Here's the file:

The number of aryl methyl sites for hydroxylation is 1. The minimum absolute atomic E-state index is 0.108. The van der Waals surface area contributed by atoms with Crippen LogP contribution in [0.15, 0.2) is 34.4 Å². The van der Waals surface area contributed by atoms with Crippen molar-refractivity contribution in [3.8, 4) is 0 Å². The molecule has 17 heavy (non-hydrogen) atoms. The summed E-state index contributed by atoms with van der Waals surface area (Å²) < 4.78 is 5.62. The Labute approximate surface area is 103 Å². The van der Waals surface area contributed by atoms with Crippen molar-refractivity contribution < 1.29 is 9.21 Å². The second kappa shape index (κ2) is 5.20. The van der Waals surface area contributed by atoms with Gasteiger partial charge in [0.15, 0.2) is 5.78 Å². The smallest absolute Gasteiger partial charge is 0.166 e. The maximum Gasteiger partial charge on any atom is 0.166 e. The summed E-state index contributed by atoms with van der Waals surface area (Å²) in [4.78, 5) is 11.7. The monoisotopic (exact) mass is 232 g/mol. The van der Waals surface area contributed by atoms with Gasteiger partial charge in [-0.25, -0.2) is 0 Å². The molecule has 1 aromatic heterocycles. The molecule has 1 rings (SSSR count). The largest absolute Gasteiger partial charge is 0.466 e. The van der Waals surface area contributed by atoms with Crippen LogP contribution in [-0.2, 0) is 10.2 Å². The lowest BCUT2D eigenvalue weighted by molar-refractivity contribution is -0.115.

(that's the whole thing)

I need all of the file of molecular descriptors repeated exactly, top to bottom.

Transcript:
The number of aryl methyl sites for hydroxylation is 1. The minimum absolute atomic E-state index is 0.108. The van der Waals surface area contributed by atoms with Crippen LogP contribution in [0.15, 0.2) is 34.4 Å². The van der Waals surface area contributed by atoms with Crippen molar-refractivity contribution in [3.8, 4) is 0 Å². The molecule has 17 heavy (non-hydrogen) atoms. The summed E-state index contributed by atoms with van der Waals surface area (Å²) < 4.78 is 5.62. The Labute approximate surface area is 103 Å². The van der Waals surface area contributed by atoms with Crippen molar-refractivity contribution < 1.29 is 9.21 Å². The second kappa shape index (κ2) is 5.20. The van der Waals surface area contributed by atoms with Gasteiger partial charge in [0.15, 0.2) is 5.78 Å². The smallest absolute Gasteiger partial charge is 0.166 e. The maximum Gasteiger partial charge on any atom is 0.166 e. The summed E-state index contributed by atoms with van der Waals surface area (Å²) in [4.78, 5) is 11.7. The monoisotopic (exact) mass is 232 g/mol. The van der Waals surface area contributed by atoms with Gasteiger partial charge in [-0.25, -0.2) is 0 Å². The molecule has 1 aromatic heterocycles. The molecule has 1 rings (SSSR count). The largest absolute Gasteiger partial charge is 0.466 e. The van der Waals surface area contributed by atoms with Crippen LogP contribution in [-0.2, 0) is 10.2 Å². The lowest BCUT2D eigenvalue weighted by molar-refractivity contribution is -0.115.